Functional organisation for verb generation in children with developmental language disorder
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Saloni Krishnan, Salomi S.Asaridou, Gabriel J.Cler, Harriet J.Smith, Hannah E.Willis, Máiréad P.Healy, Paul A.Thompson, Dorothy V.M.Bishop, Kate E.Watkins. Functional organisation for verb generation in children with developmental language disorder. NeuroImage Volume 226, 1 February 2021, 117599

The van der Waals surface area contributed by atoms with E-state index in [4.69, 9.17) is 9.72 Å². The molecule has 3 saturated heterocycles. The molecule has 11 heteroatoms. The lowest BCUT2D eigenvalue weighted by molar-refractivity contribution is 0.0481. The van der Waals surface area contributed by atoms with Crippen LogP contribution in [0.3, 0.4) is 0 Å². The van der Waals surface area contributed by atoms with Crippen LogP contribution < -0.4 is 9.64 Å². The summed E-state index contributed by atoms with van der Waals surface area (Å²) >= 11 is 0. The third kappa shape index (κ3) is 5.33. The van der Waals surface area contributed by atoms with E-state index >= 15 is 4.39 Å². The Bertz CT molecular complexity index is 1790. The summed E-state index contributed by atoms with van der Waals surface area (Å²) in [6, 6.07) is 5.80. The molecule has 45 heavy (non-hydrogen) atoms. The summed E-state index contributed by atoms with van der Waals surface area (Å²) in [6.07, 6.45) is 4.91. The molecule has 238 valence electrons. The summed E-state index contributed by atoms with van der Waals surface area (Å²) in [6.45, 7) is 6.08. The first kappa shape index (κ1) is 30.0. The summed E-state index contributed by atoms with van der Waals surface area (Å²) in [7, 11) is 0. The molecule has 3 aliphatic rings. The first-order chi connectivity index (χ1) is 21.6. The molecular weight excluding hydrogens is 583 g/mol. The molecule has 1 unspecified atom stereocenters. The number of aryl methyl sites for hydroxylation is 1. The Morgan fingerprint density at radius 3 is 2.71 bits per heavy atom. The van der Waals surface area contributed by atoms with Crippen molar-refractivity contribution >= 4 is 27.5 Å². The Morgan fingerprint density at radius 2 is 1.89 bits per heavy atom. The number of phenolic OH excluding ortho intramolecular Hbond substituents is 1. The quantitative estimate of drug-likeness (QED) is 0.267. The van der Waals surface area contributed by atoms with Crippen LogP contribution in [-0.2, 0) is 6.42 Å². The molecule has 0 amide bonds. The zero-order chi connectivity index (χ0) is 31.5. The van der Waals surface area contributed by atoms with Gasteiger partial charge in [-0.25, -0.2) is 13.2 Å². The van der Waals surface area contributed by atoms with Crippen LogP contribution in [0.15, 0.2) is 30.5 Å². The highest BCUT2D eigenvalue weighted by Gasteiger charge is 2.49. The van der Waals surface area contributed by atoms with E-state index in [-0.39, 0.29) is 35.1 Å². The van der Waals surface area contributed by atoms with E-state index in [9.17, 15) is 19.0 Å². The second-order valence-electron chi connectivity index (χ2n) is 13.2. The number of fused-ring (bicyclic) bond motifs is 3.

Developmental language disorder (DLD) is characterised by difficulties in learning one's native language for no apparent reason. These language difficulties occur in 7% of children and are known to limit future academic and social achievement. Our understanding of the brain abnormalities associated with DLD is limited. Here, we used a simple four-minute verb generation task (children saw a picture of an object and were instructed to say an action that goes with that object) to test children between the ages of 10–15 years (DLD N = 50, typically developing N = 67). We also tested 26 children with poor language ability who did not meet our criteria for DLD. Contrary to our registered predictions, we found that children with DLD did not have (i) reduced activity in language relevant regions such as the left inferior frontal cortex; (ii) dysfunctional striatal activity during overt production; or (iii) a reduction in left-lateralised activity in frontal cortex. Indeed, performance of this simple language task evoked activity in children with DLD in the same regions and to a similar level as in typically developing children. Consistent with previous reports, we found sub-threshold group differences in the left inferior frontal gyrus and caudate nuclei, but only when analysis was limited to a subsample of the DLD group (N = 14) who had the poorest performance on the task. Additionally, we used a two-factor model to capture variation in all children studied (N = 143) on a range of neuropsychological tests and found that these language and verbal memory factors correlated with activity in different brain regions. Our findings indicate a lack of support for some neurological models of atypical language learning, such as the procedural deficit hypothesis or the atypical lateralization hypothesis, at least when using simple language tasks that children can perform. These results also emphasise the importance of controlling for and monitoring task performance.
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